Yes, a classic even though it was published a few years ago, one of those to be read and re-read, and each time with a cosmology of different references that open up new nuances, question you on new issues, draw your attention to ever different paragraphs. Boris Groys has sublime writing and boundless knowledge, his In the Flow, as we already guess from the subtitle – Art in the age of its digital reproducibility – is the ideal continuation of Walter Benjamin’s The Work of Art in the age of its technical reproducibility, but not only. It also follows the bifurcation that, again starting from Benjamin, led Marshall McLuhan to his reflections on Understanding Media, taken up by Groys and brought to present times, for example by reasoning on the tepid qualities of the Internet medium.
The German philosopher ranges between art and philosophy, politics and the mass media, lifestyle and the Internet, in order to contour the meaning of the work of art in the 21st century, and this becomes a pretext for broadening the discourse on the meaning of man. If contemplation is already succumbing under the hammer-blows of technical reproducibility in Benjamin’s time, Groys shows us its corpse. But Groys does not only tell us about contemporaneity, he also reshapes the entire 20th century from it.
To give a few examples, in addition to the illuminating chapters ‘Technical Reproducibility vs. Digital Reproducibility’ and ‘Curating in the Post-Internet Era’, others that are worth reading in one go are ‘Installing Communism’, in which a well-structured connection is drawn between the communist utopia and the birth of installation art, in open opposition to Malevič’s theories, or ‘Under the gaze of theory’, an incredible philosophical reflection on the role of theory in the 20th century and the sense of ourselves that changes from the paradigm ‘I think therefore I am’ to ‘I think insofar as I live’.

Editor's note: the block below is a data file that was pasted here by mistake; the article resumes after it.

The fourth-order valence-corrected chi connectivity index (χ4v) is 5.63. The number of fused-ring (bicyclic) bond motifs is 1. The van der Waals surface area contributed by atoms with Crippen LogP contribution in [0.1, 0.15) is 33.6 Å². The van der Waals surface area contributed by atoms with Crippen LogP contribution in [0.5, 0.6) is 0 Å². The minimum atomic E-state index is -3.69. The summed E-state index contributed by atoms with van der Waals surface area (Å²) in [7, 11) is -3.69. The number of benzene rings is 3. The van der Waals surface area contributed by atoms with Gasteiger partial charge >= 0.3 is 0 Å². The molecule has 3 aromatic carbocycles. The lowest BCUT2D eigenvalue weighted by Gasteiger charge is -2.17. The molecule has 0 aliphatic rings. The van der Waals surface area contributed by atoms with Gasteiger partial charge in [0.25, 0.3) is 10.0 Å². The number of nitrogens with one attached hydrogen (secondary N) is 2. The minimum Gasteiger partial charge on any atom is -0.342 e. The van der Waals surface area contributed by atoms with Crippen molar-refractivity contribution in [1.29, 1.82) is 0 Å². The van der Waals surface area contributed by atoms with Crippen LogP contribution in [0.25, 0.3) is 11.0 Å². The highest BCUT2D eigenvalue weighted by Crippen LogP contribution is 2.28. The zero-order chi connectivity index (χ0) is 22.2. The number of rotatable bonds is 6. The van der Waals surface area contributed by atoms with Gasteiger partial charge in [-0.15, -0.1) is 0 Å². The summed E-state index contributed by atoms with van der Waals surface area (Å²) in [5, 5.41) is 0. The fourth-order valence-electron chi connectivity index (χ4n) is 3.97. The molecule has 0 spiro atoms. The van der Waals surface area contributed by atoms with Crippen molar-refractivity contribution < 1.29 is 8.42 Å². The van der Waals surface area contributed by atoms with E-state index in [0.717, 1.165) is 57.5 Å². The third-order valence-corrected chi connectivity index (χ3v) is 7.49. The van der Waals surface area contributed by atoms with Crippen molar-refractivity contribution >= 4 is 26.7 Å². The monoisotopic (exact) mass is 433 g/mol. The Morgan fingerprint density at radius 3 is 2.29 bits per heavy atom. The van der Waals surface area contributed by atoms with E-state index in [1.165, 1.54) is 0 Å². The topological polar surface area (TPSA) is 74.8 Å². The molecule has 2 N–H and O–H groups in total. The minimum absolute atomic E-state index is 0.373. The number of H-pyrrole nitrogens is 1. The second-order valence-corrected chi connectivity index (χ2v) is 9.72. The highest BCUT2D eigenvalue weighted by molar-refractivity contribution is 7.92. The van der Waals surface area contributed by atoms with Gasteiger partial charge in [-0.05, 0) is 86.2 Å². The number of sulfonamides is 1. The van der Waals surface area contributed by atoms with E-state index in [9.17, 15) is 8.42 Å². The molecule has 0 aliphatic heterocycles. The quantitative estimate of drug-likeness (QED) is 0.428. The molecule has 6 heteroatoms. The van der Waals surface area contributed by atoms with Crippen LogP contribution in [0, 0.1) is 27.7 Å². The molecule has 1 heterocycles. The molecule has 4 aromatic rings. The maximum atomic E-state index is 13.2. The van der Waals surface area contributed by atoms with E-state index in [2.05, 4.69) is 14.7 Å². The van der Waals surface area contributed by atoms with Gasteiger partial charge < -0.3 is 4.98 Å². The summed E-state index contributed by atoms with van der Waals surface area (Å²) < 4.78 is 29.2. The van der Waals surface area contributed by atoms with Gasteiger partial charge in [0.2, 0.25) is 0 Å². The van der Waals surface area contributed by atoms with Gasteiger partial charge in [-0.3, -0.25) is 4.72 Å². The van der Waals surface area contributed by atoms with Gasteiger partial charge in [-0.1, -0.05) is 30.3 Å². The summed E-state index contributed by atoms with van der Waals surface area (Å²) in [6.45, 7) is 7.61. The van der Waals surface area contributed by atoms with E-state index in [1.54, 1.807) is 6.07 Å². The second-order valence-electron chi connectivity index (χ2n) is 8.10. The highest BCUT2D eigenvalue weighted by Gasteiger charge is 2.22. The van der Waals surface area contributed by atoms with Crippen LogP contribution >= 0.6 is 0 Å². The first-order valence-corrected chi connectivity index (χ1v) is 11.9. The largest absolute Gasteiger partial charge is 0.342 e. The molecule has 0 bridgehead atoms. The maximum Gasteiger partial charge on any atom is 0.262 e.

How many more things could be said. The element that, however, brings together the reflections of the entire book lies in its title: today everything is ‘in the flow’, we are all of us willingly or unwillingly, works of art are, ideas are, and therefore everything is mutable even after its implementation. A quantum mechanics related to the humanities, a new way of existing, a new way of thinking about art.
Boris Groys, In the Flow, Verso, 2016